Mainers, rightly, have a strong pride in their home state. We appreciate that.
But, as a state where deaths outnumber births, leaving immigration as the only path to population growth and economic prosperity, the Pine Tree State and its residents need to be welcoming of new people and new ideas.
The best way to show this acceptance is to drop the phrase “from away” from our lexicon and to bury the notion that being born in Maine is somehow more valuable or desirable than choosing to move here.
“The common Maine saying ‘from away’ speaks to a sense of pride in our state but also to an unnecessary and damaging division, implying that those from elsewhere can never truly be a part of our state’s social fabric and economy,” the Maine State Chamber of Commerce and the Maine Development Foundation said in a 2016 report.
“The simple truth is that we need more people contributing to our economy to their maximum potential, regardless of when or how they got here or where they came from,” the report said.
It is a simple truth, but, sadly, one that bears frequent repeating. In fact, we’re a bit dismayed that we’re writing about this topic for the second time in a month.
We’re doing so because the “from away” attitude has permeated the state’s most-watched campaign — the U.S. Senate race between Sen. Susan Collins and Democratic House Speaker Sara Gideon. Independents Lisa Savage and Max Linn are also seeking the Senate seat.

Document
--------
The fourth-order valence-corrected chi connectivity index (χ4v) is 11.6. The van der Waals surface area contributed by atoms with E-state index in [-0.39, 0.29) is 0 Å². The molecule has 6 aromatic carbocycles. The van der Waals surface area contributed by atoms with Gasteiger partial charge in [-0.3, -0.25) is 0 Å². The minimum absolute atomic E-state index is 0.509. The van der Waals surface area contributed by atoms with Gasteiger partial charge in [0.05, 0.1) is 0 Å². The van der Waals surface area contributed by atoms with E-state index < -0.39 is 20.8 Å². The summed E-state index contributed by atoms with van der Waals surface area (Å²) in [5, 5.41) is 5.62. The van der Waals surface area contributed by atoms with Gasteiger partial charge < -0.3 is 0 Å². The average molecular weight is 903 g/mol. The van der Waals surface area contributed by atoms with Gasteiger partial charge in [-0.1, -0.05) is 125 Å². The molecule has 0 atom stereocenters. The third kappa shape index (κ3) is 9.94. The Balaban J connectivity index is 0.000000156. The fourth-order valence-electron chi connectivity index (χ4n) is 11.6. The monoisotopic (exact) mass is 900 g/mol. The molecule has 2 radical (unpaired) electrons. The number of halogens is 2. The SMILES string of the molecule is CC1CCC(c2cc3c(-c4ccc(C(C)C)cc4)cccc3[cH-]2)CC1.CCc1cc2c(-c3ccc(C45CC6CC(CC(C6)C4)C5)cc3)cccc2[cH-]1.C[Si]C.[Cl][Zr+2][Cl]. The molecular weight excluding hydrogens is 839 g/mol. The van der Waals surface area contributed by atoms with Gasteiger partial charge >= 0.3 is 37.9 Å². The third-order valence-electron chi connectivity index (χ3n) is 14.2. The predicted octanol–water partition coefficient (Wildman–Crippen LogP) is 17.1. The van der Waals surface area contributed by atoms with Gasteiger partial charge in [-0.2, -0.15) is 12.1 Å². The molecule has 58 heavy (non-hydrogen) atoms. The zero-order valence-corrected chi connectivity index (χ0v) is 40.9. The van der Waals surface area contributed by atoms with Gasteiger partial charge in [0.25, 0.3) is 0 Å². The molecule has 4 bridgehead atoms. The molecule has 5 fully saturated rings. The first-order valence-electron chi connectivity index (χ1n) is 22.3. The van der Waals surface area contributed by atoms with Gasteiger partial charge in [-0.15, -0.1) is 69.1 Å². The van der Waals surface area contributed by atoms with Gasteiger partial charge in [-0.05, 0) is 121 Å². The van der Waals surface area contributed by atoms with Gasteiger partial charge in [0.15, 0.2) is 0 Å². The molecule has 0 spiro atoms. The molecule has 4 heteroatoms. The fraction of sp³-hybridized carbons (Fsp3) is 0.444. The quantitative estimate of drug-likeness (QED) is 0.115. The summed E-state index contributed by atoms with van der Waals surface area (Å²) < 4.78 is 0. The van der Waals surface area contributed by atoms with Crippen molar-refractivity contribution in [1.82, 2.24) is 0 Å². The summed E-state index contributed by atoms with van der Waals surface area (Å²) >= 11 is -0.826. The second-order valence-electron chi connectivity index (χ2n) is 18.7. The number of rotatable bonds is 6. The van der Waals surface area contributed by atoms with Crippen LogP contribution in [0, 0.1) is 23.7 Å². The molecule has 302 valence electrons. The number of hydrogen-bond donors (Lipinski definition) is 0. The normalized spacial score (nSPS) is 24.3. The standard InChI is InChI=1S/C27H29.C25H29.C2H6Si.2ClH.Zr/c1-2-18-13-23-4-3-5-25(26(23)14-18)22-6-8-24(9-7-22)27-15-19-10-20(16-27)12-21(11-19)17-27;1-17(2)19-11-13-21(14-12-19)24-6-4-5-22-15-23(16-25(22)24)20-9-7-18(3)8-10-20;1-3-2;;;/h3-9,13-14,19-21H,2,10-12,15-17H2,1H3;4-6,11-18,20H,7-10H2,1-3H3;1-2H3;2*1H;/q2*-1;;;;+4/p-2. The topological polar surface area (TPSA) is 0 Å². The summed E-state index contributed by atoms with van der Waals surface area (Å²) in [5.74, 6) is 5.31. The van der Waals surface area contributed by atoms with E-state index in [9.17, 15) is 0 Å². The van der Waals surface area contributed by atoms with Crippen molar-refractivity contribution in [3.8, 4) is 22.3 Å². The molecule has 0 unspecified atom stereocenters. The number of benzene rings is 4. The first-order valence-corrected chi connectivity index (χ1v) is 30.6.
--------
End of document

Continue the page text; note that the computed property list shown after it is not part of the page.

The Maine Republican Party has attacked Gideon because she is not originally from Maine and lives in Freeport, a high-income southern Maine community. The party posted a video highlighting the fact that Gideon grew up in Rhode Island. She came to Maine in 2004 with her husband, who grew up in Portland, and has served on the Freeport Town Council and in the Maine Legislature.
Collins has recently touted her Maine roots, including a campaign ad about her Aroostook County upbringing, while pointing out that Gideon has “been in Maine for about 15 years and lives in Freeport.”
“That’s a big difference in our knowledge of the state,” Collins told Politico.
Asked about her comments, Collins told the Bangor Daily News she did not intend for her comments to be interpreted negatively toward Mainers from away, saying Maine should welcome more people, especially in northern areas losing population.
The Maine Democratic Party has also used the “from away” idea to criticize a candidate. It sent a mailer to voters in state Senate District 11 suggesting that Republican candidate Duncan Milne, a retired Marine Corps colonel who grew up in Maine, “moved here from Virginia for political gain.” He returned to Maine after 33 years of military service and work with veterans.
Although Jim Melcher, a political scientist at the University of Maine at Farmington, says where a candidate was born doesn’t make much difference for most voters, the parties believe it matters or else they wouldn’t continually trot out this tired trope.
People like Milne and Gideon, and many other Maine leaders, who have returned to or moved to Maine and decided to serve their neighbors, communities and state, should be appreciated, not criticized.
“We need to reject these kinds of residency purity tests in favor of encouraging our best and brightest to move to Maine,” Milne said recently.
He is absolutely right.